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I am in my final year at school, doing major exams, conservative family, was just dumped by boyfriend of over 2 years. over the last few years i have been experiencing bad depressive episodes lasting weeks. i was diagnosed last year with clinical depression and had apparently “recovered”. but i’ve been up and down all this year and over the past couple months, i’ve been really energised, elated and productive, which escalated into paranoia, anxiety, panic attacks, hallucinations, delusions and was very disturbing and distressing for me. since then i’ve crashed and have been more depressed and suicidal than ever. i’ve tried to kill myself a few times in the last week. now my boyfriend has left me, i don’t know who tp talk to. i keep seeing and hearing things and i don’t know what is real anymore. i feel like i am an illusion, like i do not even exist. will i ever be better? what is wrong with me? do i have bipolar?


Answered by on -


Without interviewing you in person, it is difficult to determine whether you have bipolar disorder but based on your symptoms, it is a possibility. At this point, you are experiencing very concerning symptoms. I am especially concerned because you have attempted suicide on several occasions recently. You also seem to be experiencing hallucinations and delusions. My other two concerns are your recent breakup and the fact that there is seemingly no one who you can turn to for help. These additional stressors have the potential to exacerbate the situation.

You asked about whether it is possible for you to improve. The answer is yes but it requires seeking treatment for your serious symptoms. Effective treatments for bipolar disorder and other mental health disorders exist. For instance, delusions, hallucinations and paranoia can be effectively reduced or eliminated with certain types of medication. The reality is that should you choose not to seek treatment, your symptoms may become worse. This is why it is imperative that you seek treatment immediately.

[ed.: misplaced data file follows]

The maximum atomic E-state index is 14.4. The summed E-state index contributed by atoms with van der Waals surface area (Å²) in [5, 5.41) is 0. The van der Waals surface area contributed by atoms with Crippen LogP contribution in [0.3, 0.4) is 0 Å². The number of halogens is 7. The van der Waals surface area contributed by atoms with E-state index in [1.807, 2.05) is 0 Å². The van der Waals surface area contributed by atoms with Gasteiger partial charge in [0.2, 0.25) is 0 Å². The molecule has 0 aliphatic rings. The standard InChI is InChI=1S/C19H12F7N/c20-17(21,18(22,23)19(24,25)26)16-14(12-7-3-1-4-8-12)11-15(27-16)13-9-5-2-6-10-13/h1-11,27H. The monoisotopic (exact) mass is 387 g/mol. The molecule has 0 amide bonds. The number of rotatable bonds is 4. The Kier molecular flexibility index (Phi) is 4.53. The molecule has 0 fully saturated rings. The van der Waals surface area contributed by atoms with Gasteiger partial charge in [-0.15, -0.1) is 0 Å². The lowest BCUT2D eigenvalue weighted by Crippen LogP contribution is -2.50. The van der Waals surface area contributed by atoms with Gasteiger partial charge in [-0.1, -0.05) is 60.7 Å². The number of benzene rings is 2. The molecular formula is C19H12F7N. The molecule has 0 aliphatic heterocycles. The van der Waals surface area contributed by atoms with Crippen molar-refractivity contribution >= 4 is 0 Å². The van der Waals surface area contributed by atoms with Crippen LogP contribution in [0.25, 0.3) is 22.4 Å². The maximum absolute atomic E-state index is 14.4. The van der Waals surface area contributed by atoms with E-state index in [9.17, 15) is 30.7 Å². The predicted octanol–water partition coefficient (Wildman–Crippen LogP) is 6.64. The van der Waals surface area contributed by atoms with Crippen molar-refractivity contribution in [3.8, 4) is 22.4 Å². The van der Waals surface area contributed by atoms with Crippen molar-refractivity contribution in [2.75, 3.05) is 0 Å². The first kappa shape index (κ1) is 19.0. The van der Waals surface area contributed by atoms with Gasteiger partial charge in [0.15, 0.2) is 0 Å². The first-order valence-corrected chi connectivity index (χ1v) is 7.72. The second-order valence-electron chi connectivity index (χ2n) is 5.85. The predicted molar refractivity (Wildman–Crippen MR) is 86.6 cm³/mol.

I would highly recommend that you go to a hospital. The hospital staff can evaluate your symptoms and provide immediate treatment. They may also suggest inpatient hospitalization. You may need to be hospitalized for a short time for the purposes of keeping you safe and to stabilize your symptoms. Because you are from Australia, I am unfamiliar with the mental health system there and thus cannot provide you with a specific referral. I hope that you make the wise choice to seek help immediately. Please do not ignore your symptoms. Please take care.


Kristina Randle, Ph.D., LCSW

Kristina Randle, Ph.D., LCSW is a licensed psychotherapist and Assistant Professor of Social Work and Forensics with extensive experience in the field of mental health. She works in private practice with adults, adolescents and families. Kristina has worked in a large array of settings including community mental health, college counseling and university research centers.

APA Reference
Randle, K. (2018). Bipolar?. Psych Central. Retrieved on May 23, 2019, from
Scientifically Reviewed
Last updated: 8 May 2018
Last reviewed: By a member of our scientific advisory board on 8 May 2018
Published on Psych All rights reserved.